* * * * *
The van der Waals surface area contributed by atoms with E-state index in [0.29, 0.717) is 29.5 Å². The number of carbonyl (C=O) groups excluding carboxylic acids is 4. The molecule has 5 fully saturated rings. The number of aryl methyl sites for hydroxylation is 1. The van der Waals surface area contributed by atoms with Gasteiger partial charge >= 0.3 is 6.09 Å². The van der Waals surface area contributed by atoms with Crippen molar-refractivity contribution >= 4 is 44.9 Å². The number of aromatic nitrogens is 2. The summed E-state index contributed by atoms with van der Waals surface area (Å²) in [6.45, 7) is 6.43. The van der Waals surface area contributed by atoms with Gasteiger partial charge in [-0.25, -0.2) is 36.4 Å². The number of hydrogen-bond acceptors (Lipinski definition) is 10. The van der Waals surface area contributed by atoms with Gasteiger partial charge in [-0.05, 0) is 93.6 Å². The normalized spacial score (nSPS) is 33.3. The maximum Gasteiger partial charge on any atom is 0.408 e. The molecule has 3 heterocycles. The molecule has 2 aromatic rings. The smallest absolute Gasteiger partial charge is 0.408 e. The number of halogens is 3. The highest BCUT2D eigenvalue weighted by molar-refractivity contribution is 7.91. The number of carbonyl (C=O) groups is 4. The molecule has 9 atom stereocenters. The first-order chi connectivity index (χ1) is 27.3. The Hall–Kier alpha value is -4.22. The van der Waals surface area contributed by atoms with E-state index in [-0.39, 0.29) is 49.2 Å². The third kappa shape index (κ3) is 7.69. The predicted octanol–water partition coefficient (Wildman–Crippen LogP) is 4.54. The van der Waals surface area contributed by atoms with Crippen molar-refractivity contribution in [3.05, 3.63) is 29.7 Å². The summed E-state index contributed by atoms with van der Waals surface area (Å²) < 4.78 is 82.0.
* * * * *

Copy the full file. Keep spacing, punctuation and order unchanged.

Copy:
The van der Waals surface area contributed by atoms with E-state index in [0.29, 0.717) is 29.5 Å². The number of carbonyl (C=O) groups excluding carboxylic acids is 4. The molecule has 5 fully saturated rings. The number of aryl methyl sites for hydroxylation is 1. The van der Waals surface area contributed by atoms with Gasteiger partial charge >= 0.3 is 6.09 Å². The van der Waals surface area contributed by atoms with Crippen molar-refractivity contribution >= 4 is 44.9 Å². The number of aromatic nitrogens is 2. The summed E-state index contributed by atoms with van der Waals surface area (Å²) in [6.45, 7) is 6.43. The van der Waals surface area contributed by atoms with Gasteiger partial charge in [-0.25, -0.2) is 36.4 Å². The number of hydrogen-bond acceptors (Lipinski definition) is 10. The van der Waals surface area contributed by atoms with Gasteiger partial charge in [-0.05, 0) is 93.6 Å². The normalized spacial score (nSPS) is 33.3. The maximum Gasteiger partial charge on any atom is 0.408 e. The molecule has 3 heterocycles. The molecule has 2 aromatic rings. The smallest absolute Gasteiger partial charge is 0.408 e. The number of halogens is 3. The highest BCUT2D eigenvalue weighted by molar-refractivity contribution is 7.91. The number of carbonyl (C=O) groups is 4. The molecule has 9 atom stereocenters. The first-order chi connectivity index (χ1) is 27.3. The Hall–Kier alpha value is -4.22. The van der Waals surface area contributed by atoms with E-state index in [-0.39, 0.29) is 49.2 Å². The third kappa shape index (κ3) is 7.69. The predicted octanol–water partition coefficient (Wildman–Crippen LogP) is 4.54. The van der Waals surface area contributed by atoms with Crippen molar-refractivity contribution in [3.05, 3.63) is 29.7 Å². The summed E-state index contributed by atoms with van der Waals surface area (Å²) < 4.78 is 82.0.